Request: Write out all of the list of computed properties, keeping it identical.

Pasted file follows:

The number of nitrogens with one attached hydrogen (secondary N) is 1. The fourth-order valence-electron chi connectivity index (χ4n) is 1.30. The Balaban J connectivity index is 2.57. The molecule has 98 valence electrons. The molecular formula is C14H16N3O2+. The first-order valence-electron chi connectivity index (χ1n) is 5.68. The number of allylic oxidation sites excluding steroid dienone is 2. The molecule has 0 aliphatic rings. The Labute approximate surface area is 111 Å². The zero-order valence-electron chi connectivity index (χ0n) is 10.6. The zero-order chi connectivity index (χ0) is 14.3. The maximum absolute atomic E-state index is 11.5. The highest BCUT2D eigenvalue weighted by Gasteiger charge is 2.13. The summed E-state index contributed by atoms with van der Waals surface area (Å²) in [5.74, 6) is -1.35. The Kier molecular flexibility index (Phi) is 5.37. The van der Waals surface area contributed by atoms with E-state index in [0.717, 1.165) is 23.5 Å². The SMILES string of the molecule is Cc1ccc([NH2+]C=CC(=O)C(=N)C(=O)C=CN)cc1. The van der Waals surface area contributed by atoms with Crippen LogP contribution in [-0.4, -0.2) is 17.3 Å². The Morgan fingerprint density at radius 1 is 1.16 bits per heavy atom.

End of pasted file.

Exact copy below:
The number of nitrogens with one attached hydrogen (secondary N) is 1. The fourth-order valence-electron chi connectivity index (χ4n) is 1.30. The Balaban J connectivity index is 2.57. The molecule has 98 valence electrons. The molecular formula is C14H16N3O2+. The first-order valence-electron chi connectivity index (χ1n) is 5.68. The number of allylic oxidation sites excluding steroid dienone is 2. The molecule has 0 aliphatic rings. The Labute approximate surface area is 111 Å². The zero-order valence-electron chi connectivity index (χ0n) is 10.6. The zero-order chi connectivity index (χ0) is 14.3. The maximum absolute atomic E-state index is 11.5. The highest BCUT2D eigenvalue weighted by Gasteiger charge is 2.13. The summed E-state index contributed by atoms with van der Waals surface area (Å²) in [5.74, 6) is -1.35. The Kier molecular flexibility index (Phi) is 5.37. The van der Waals surface area contributed by atoms with E-state index in [0.717, 1.165) is 23.5 Å². The SMILES string of the molecule is Cc1ccc([NH2+]C=CC(=O)C(=N)C(=O)C=CN)cc1. The van der Waals surface area contributed by atoms with Crippen LogP contribution in [-0.4, -0.2) is 17.3 Å². The Morgan fingerprint density at radius 1 is 1.16 bits per heavy atom.